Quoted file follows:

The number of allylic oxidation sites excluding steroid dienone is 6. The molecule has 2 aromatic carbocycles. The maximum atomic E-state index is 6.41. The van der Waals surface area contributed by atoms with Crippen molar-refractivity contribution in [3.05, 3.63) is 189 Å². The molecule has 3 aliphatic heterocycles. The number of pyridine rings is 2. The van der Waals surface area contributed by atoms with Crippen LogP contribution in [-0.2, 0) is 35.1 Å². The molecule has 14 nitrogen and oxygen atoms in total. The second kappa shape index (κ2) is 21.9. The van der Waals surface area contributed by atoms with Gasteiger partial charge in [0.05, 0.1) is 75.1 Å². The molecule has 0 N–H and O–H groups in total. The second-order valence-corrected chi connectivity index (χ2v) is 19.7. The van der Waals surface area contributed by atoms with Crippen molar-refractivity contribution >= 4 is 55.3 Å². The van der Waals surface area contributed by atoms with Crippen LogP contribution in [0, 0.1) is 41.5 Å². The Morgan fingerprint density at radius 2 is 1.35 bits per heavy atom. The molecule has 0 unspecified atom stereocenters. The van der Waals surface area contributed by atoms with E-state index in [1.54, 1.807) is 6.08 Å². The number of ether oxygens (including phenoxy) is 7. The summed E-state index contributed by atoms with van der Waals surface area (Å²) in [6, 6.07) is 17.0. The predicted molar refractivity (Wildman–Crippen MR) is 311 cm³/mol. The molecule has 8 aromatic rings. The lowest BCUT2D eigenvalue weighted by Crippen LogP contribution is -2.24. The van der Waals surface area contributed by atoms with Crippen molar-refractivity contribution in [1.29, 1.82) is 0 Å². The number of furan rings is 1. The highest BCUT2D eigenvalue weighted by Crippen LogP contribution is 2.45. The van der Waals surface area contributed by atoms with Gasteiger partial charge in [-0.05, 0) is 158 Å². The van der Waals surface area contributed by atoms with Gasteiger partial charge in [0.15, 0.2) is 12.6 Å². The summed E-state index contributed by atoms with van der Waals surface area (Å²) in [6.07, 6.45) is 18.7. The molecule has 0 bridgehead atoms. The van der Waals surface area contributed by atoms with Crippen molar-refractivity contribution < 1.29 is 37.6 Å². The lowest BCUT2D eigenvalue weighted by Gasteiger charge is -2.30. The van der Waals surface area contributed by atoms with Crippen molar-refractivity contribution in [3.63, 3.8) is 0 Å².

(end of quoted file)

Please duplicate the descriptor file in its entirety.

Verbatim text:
The number of allylic oxidation sites excluding steroid dienone is 6. The molecule has 2 aromatic carbocycles. The maximum atomic E-state index is 6.41. The van der Waals surface area contributed by atoms with Crippen molar-refractivity contribution in [3.05, 3.63) is 189 Å². The molecule has 3 aliphatic heterocycles. The number of pyridine rings is 2. The van der Waals surface area contributed by atoms with Crippen LogP contribution in [-0.2, 0) is 35.1 Å². The molecule has 14 nitrogen and oxygen atoms in total. The second kappa shape index (κ2) is 21.9. The van der Waals surface area contributed by atoms with Gasteiger partial charge in [0.05, 0.1) is 75.1 Å². The molecule has 0 N–H and O–H groups in total. The second-order valence-corrected chi connectivity index (χ2v) is 19.7. The van der Waals surface area contributed by atoms with Crippen molar-refractivity contribution >= 4 is 55.3 Å². The van der Waals surface area contributed by atoms with Crippen LogP contribution in [0, 0.1) is 41.5 Å². The Morgan fingerprint density at radius 2 is 1.35 bits per heavy atom. The molecule has 0 unspecified atom stereocenters. The van der Waals surface area contributed by atoms with E-state index in [1.54, 1.807) is 6.08 Å². The number of ether oxygens (including phenoxy) is 7. The summed E-state index contributed by atoms with van der Waals surface area (Å²) in [6, 6.07) is 17.0. The predicted molar refractivity (Wildman–Crippen MR) is 311 cm³/mol. The molecule has 8 aromatic rings. The lowest BCUT2D eigenvalue weighted by Crippen LogP contribution is -2.24. The van der Waals surface area contributed by atoms with Crippen molar-refractivity contribution in [1.29, 1.82) is 0 Å². The number of furan rings is 1. The highest BCUT2D eigenvalue weighted by Crippen LogP contribution is 2.45. The van der Waals surface area contributed by atoms with Gasteiger partial charge in [-0.05, 0) is 158 Å². The van der Waals surface area contributed by atoms with Gasteiger partial charge in [0.15, 0.2) is 12.6 Å². The summed E-state index contributed by atoms with van der Waals surface area (Å²) in [6.07, 6.45) is 18.7. The molecule has 0 bridgehead atoms. The van der Waals surface area contributed by atoms with Crippen molar-refractivity contribution < 1.29 is 37.6 Å². The lowest BCUT2D eigenvalue weighted by Gasteiger charge is -2.30. The van der Waals surface area contributed by atoms with Crippen molar-refractivity contribution in [3.63, 3.8) is 0 Å².